- The slowest Olympic marathoner was Japanese runner, Shizo Kanakuri, who holds the world record for the slowest marathon (54 years, 8 months and 6 days, 5 hours and 32 minutes). After dropping out of the 1912 Stockholm Olympics (but not reporting this), he was invited back to finish the race some 50 years later.
- The Everest marathon is the highest marathon in the world. The start line is at Gorak Shep 5184m (17,000 feet), close to Everest Base Camp in Nepal.
- At 200 meters below sea level in the Jordan Valley, the Tiberias marathon is considered to be the lowest marathon in the world.
- The first marathon in Space was by British astronaut, Tim Peake, who ran the London marathon from space in April 2016.
- Just a few hundred yards from the South Pole, the Antarctic Ice marathon which takes place in November is the most southerly marathon. It's one of the most remote places in the world and the coldest temperature ever recorded was there is around minus 130 degrees!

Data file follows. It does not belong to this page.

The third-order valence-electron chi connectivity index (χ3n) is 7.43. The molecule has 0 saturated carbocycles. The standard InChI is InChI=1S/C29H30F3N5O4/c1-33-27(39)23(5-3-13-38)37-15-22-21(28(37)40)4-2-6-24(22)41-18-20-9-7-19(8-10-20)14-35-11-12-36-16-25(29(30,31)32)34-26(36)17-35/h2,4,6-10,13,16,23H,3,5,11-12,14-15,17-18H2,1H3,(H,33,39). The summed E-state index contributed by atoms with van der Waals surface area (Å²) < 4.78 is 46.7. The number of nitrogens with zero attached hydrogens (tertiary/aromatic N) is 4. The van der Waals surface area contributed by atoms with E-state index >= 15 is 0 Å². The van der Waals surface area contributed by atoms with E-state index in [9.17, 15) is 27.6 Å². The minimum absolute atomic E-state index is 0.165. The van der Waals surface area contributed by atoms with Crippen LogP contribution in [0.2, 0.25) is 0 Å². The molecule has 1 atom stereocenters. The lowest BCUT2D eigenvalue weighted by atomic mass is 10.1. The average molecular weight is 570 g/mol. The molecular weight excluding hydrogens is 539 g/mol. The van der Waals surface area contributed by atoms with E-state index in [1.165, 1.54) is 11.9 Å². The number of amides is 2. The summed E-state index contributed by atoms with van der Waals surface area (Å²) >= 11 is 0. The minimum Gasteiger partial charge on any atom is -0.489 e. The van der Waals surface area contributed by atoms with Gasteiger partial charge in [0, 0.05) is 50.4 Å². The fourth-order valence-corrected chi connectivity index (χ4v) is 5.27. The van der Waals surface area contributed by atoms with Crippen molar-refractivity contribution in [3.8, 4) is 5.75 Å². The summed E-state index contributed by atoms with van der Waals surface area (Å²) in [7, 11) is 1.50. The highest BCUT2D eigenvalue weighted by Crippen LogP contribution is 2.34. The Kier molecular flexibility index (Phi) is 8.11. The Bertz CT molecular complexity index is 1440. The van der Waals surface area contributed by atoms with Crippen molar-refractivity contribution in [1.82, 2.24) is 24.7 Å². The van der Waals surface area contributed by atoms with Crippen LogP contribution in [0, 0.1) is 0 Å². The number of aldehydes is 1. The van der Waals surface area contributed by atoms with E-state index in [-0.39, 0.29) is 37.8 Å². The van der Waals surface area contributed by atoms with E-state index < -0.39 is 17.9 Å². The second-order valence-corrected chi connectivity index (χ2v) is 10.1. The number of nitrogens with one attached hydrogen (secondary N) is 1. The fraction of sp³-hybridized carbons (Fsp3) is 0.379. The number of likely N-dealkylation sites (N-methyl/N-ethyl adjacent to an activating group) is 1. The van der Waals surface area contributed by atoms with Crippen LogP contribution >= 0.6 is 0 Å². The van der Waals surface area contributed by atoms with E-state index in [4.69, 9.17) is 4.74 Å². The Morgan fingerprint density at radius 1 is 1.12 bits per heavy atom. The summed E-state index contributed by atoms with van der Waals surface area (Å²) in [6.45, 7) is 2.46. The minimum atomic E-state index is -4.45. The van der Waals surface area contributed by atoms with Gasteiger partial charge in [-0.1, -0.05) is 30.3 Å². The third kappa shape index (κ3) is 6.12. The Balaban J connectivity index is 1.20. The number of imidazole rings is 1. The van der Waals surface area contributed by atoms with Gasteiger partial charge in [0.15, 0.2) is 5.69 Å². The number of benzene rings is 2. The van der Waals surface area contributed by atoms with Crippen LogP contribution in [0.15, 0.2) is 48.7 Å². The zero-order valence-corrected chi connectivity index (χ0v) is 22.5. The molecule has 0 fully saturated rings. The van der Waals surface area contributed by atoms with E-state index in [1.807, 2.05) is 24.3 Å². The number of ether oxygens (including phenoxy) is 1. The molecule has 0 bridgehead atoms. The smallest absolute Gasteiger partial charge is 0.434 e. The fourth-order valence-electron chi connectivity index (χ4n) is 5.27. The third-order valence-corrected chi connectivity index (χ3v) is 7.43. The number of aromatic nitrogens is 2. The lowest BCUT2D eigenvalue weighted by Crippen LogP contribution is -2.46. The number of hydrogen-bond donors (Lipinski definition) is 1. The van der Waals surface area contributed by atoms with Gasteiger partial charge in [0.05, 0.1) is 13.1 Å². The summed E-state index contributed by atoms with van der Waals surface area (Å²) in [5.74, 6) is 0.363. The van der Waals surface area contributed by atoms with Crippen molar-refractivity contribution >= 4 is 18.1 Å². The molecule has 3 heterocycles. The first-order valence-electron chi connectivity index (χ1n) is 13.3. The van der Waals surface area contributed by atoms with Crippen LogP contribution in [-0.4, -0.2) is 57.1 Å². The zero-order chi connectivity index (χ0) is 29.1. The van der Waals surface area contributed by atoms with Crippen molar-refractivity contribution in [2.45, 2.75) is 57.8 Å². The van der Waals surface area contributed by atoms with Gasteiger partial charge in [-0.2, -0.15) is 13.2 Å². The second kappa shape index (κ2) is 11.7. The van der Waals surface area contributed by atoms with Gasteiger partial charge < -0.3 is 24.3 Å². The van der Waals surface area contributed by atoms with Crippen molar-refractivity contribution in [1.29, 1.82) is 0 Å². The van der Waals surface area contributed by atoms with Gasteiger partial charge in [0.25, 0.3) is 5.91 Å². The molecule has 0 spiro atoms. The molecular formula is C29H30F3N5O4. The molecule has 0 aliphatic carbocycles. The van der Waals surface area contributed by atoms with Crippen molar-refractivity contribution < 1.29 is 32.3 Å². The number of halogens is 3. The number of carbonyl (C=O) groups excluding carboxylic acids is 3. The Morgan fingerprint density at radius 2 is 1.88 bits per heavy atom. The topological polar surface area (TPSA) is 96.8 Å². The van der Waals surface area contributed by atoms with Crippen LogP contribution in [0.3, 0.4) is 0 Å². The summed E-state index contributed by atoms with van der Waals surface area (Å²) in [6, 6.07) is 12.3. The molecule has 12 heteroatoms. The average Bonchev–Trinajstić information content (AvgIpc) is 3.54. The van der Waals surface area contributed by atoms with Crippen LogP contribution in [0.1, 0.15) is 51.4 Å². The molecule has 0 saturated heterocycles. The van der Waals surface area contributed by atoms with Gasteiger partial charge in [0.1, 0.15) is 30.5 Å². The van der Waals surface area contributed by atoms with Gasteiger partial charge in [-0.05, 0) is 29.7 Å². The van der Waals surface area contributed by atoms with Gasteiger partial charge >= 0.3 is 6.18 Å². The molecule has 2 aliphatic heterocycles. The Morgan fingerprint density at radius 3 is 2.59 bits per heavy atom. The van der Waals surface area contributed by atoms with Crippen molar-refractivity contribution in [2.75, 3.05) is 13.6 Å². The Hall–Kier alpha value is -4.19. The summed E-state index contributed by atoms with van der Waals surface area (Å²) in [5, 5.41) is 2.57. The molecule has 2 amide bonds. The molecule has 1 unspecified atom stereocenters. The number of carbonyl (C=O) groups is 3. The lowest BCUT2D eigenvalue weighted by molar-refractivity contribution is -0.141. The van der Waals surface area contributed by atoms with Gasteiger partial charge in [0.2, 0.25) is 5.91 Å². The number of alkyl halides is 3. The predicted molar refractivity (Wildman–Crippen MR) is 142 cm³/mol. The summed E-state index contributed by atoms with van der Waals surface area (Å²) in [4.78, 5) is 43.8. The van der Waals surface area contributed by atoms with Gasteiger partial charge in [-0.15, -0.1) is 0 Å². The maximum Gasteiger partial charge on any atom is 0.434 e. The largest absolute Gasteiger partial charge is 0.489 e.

- The North Pole marathon which takes place in April is the most northerly marathon. Apart from the fact that you are running on an ice floe on top of the ocean, there are polar bears to contend with!
- Two confectionary bars have a marathon connection. Runners of a certain age will remember the “Marathon” bar, sadly renamed “Snickers” in 1990 as part of a global rebranding exercise. Mars sponsored the London marathon between ’84 and ’88. They provided free Mars bars in the finish area – possibly not the perfect recovery food! The Snickers bar - originally the 'Marathon bar' in the UK
I still can’t believe I was lucky enough to win my VLM place (plus hotel and coach to the start!) via a Facebook competition so whatever happens I will cherish every moment, I can’t promise I won’t grimace at times but I’ll always be smiling on the inside! Let’s get ready to rumble!
To finish off here’s a cute photo of an elephant from my Sri Lankan adventure!
My sweepstake is still running until Saturday 27th April if you fancy a go; https://www.justgiving.com/fundraising/libbylaird